Trump, however, touted his administration's anti-abortion policies, including new orders Thursday and Friday establishing an office to support medical professionals who do not want to perform abortions and making it easier for states to direct funding away from Planned Parenthood.
Most leaders of the anti-abortion movement don't blame Trump for what they perceive as a lack of progress; they fault Republicans in Congress for inaction.
"It's because of the Senate. I put the blame with the Senate," Jeanne Mancini, president of the March for Life, said in an interview last week. "I think that some of our members of Congress are afraid to be courageous on these issues."
Though Trump said Friday that "Americans are more and more pro-life; you see that all the time," American views on abortion have remained quite steady for decades. Since the mid-1990s, about half of residents, give or take a few percentage points, have said abortion should be legal in all or most cases, while about 40 percent have said it should be illegal in all or most cases.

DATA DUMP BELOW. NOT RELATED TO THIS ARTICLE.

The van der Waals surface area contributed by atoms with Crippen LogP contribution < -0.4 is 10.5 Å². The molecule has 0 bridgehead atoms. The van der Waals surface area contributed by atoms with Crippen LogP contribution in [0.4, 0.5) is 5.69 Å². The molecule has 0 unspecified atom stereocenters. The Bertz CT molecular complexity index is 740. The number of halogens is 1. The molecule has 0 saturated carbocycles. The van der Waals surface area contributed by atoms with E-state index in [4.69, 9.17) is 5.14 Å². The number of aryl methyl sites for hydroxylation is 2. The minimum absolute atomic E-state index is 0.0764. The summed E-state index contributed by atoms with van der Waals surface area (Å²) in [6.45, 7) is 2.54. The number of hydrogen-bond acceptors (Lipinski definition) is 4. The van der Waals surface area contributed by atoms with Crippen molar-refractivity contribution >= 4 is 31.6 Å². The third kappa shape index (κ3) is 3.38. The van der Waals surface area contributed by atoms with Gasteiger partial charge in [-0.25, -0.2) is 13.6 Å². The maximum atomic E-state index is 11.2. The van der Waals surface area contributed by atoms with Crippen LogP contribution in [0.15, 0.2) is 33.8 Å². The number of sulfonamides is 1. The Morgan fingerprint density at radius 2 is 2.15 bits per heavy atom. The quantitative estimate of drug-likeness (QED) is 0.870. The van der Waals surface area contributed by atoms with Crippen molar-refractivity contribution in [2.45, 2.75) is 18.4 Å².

Last year, the March for Life fell just days after Trump's inauguration, and the tone was ebullient. Marchers believed they were heralding a new administration that would prioritize limiting abortion. Mancini said then that she had four goals for policy in the president's first year in office: appointing an apparently anti-abortion Supreme Court justice, defunding Planned Parenthood, codifying the annual Hyde Amendment that restricts federal money from funding abortions and passing a law banning abortion in many cases after 20 weeks.
A year later, only the first of those four goals has been accomplished.
Even abortion-rights supporters said they were surprised that anti-abortion policies haven't made more headway in the past year.
"I think it goes to show how the Republicans just didn't have a plan, in many ways," said Heather Boonstra, director of public policy at the Guttmacher Institute.